The nonentities of the British Labour Group in the European Parliament (who last week so enraged Mr Blair) have their equivalents in every Labour council cham- ber, where political obsessives, public sec- tor groupies, ambitious hacks and further education lecturers predominate. I have rarely come across a Labour councillor who works in the private sector. The irony is that local government evolved to repre- sent all strands of the local community, from the tenant to the shop-owner, from the pensioner to the businessman. Instead of recognising this, Labour councils now talk of creating more full-time politicians, who will only drag their councils further from their electorates into the narrow world of party politics.
Such local professional politicians will puff themselves with even more impor- tance if Labour wins the next election. For an incoming Labour government is pledged to 'restore freedom' to local authorities by removing expenditure limits, returning business rates to local control, abolishing compulsory competitive tendering, and allowing the use of all housing capital receipts. Grant-maintained schools may be given back to local education departments. Tony Blair must be hoping that his coun- cils have learnt how to be responsible over the last 15 years, but he will be acting on precious little evidence. At present, many Labour councils spend right up to their capping limits, thus imposing the highest levels of council tax in the country. With such limits gone, the vindictive folly of the mid-Eighties, when Labour councils brought in tax rises of over 50 per cent, could return. Business rates, back in local hands, could soar as well. Businessmen are Tories, after all, Labour councillors will argue. What pressure will there be on Labour councils to improve efficiency if compulsory competitive tendering goes? Releasing capital receipts will push up the PSBR and aggravate already massive local authority debts. Nothing but anger will be caused by forc- ing grant-maintained schools back under local education authorities, who have sin- gularly failed to raise standards over the last 30 years.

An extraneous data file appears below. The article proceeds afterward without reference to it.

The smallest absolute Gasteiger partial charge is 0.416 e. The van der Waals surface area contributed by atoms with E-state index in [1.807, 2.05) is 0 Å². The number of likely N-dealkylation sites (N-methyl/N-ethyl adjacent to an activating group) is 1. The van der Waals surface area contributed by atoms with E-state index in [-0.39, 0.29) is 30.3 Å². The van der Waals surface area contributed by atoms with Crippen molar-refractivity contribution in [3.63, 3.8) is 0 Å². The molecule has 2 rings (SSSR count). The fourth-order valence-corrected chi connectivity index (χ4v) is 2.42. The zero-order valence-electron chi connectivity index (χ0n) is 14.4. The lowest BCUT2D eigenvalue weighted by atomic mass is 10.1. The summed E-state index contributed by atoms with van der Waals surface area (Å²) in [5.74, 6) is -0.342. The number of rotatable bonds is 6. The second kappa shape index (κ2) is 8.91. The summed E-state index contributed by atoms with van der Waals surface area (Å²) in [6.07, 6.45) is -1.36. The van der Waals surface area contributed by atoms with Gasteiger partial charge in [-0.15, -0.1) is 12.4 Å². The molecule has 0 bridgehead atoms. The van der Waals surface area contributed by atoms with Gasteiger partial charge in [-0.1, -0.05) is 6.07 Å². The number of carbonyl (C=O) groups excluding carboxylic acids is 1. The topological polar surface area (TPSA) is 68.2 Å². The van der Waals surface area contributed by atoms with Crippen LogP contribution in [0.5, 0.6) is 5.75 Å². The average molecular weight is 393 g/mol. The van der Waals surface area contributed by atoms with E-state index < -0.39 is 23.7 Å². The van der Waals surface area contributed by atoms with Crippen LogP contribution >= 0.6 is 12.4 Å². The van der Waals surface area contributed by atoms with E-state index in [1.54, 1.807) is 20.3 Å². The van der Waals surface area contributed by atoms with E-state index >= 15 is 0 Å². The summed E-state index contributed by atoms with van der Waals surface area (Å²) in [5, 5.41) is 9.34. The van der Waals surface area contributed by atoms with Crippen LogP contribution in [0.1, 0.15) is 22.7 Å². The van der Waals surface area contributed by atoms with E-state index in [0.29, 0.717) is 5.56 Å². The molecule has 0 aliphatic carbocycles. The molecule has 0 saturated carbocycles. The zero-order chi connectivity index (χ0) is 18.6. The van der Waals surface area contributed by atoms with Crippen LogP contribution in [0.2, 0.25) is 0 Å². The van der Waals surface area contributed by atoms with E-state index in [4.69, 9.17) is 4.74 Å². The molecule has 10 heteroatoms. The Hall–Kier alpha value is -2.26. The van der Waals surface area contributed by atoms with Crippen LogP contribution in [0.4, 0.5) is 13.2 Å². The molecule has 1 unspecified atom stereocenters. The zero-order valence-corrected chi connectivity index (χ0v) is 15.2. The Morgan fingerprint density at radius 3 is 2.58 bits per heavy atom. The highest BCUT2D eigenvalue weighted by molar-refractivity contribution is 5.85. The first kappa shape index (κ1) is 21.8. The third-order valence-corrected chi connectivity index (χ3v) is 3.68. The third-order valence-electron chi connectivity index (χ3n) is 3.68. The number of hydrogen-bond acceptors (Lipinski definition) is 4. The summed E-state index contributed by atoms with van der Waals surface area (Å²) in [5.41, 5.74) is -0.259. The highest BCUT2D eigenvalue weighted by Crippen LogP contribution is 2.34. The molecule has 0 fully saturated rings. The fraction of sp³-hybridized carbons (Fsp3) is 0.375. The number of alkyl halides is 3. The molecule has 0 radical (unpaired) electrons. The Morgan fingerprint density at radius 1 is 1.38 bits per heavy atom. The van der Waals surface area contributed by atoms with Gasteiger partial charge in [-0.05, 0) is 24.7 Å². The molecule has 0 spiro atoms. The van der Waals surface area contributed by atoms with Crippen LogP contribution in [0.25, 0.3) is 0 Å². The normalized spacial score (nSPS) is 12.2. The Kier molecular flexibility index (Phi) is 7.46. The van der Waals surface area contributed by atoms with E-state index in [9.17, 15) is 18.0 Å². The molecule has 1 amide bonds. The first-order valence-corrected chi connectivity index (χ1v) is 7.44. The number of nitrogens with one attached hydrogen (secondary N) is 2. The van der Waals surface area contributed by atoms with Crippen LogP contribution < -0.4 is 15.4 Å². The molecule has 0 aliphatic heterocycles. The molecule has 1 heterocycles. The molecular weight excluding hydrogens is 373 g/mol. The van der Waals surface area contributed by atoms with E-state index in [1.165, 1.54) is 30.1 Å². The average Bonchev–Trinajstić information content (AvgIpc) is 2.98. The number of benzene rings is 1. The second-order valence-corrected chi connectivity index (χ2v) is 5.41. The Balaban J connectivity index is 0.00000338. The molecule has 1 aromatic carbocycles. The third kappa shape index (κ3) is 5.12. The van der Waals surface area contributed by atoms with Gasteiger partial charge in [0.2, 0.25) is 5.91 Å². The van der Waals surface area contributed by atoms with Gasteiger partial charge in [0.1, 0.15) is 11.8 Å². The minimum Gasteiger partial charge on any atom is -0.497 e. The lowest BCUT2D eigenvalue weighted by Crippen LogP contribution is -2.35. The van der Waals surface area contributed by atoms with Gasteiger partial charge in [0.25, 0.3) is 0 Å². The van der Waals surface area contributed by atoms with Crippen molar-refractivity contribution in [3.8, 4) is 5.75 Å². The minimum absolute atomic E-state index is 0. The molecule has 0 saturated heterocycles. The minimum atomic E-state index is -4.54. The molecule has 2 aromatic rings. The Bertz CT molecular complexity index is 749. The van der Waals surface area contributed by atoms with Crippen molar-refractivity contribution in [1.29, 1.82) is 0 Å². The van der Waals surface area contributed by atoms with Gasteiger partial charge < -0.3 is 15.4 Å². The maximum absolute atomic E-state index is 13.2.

Not that the councillors and unions will be happy under the new regime. There will be constant demands for more resources. Budgets will have to cope with excessive pay bills. Every settlement of local authori- ty finance will be 'the worst ever'.
A Blair administration's problems will not end with the present local authorities. A whole new tier of local government will be created in England through the Labour Party's proposed new regional assemblies. They will be irrelevant and unwanted talk- ing shops without a defined role, their exis- tence based solely on Mr Blair's attempt to provide a theoretical answer to the West Lothian question, Tam Dalyell's crushing retort to purely Scottish devolution. But you can be sure that the members of such assemblies, a subspecies of MEP, will regard them as extremely important.
With 'freedom' restored to local authori- ties, and the new regional assemblies in place, a regime of waste and bureaucracy could be unleashed on Britain, dragging down the economy with tax increases and regulations on business. But the electors can be warned now of things to come under Labour. They need look no further than the present record of Labour in local government.
Before becoming assistant to the Labour shadow public services minister, Mr. McKinstry was parliamentary assistant to Har- riet Harman MP, and her chief aide during the 1992 General Election.